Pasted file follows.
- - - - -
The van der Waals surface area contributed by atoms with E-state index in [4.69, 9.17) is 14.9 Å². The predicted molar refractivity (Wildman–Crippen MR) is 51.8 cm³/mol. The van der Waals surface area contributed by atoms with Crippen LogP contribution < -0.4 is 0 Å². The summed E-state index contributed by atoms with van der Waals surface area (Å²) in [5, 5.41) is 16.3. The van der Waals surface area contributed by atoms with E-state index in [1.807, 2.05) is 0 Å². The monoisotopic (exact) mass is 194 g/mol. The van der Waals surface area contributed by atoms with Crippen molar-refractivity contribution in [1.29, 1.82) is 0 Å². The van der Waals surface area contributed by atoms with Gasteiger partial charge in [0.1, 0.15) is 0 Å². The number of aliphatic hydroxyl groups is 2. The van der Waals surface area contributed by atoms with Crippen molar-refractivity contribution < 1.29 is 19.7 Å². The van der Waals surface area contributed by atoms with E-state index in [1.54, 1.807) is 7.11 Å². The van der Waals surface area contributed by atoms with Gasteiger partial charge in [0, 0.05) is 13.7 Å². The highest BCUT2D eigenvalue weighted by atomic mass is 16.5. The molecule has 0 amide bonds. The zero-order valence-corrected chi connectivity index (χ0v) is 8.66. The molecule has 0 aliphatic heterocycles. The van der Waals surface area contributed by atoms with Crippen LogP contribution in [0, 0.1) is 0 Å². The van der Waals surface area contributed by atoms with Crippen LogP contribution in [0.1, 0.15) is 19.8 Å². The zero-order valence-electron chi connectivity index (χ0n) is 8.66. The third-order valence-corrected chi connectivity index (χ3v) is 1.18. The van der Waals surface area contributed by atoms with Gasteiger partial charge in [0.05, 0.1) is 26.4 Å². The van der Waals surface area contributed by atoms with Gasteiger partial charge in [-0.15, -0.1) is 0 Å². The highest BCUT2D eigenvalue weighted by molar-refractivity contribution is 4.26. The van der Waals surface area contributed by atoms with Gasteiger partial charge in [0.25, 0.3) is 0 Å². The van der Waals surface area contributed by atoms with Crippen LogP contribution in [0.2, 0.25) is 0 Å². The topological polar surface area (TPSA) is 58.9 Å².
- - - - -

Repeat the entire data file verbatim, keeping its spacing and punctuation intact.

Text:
The van der Waals surface area contributed by atoms with E-state index in [4.69, 9.17) is 14.9 Å². The predicted molar refractivity (Wildman–Crippen MR) is 51.8 cm³/mol. The van der Waals surface area contributed by atoms with Crippen LogP contribution < -0.4 is 0 Å². The summed E-state index contributed by atoms with van der Waals surface area (Å²) in [5, 5.41) is 16.3. The van der Waals surface area contributed by atoms with E-state index in [1.807, 2.05) is 0 Å². The monoisotopic (exact) mass is 194 g/mol. The van der Waals surface area contributed by atoms with Crippen molar-refractivity contribution in [1.29, 1.82) is 0 Å². The van der Waals surface area contributed by atoms with Gasteiger partial charge in [0.1, 0.15) is 0 Å². The number of aliphatic hydroxyl groups is 2. The van der Waals surface area contributed by atoms with Crippen molar-refractivity contribution < 1.29 is 19.7 Å². The van der Waals surface area contributed by atoms with E-state index in [1.54, 1.807) is 7.11 Å². The van der Waals surface area contributed by atoms with Gasteiger partial charge in [0, 0.05) is 13.7 Å². The highest BCUT2D eigenvalue weighted by atomic mass is 16.5. The molecule has 0 amide bonds. The zero-order valence-corrected chi connectivity index (χ0v) is 8.66. The molecule has 0 aliphatic heterocycles. The van der Waals surface area contributed by atoms with Crippen LogP contribution in [0, 0.1) is 0 Å². The van der Waals surface area contributed by atoms with Crippen LogP contribution in [0.1, 0.15) is 19.8 Å². The zero-order valence-electron chi connectivity index (χ0n) is 8.66. The third-order valence-corrected chi connectivity index (χ3v) is 1.18. The van der Waals surface area contributed by atoms with Gasteiger partial charge in [0.05, 0.1) is 26.4 Å². The van der Waals surface area contributed by atoms with Gasteiger partial charge in [-0.15, -0.1) is 0 Å². The highest BCUT2D eigenvalue weighted by molar-refractivity contribution is 4.26. The van der Waals surface area contributed by atoms with Gasteiger partial charge in [0.25, 0.3) is 0 Å². The van der Waals surface area contributed by atoms with Crippen LogP contribution in [0.2, 0.25) is 0 Å². The topological polar surface area (TPSA) is 58.9 Å².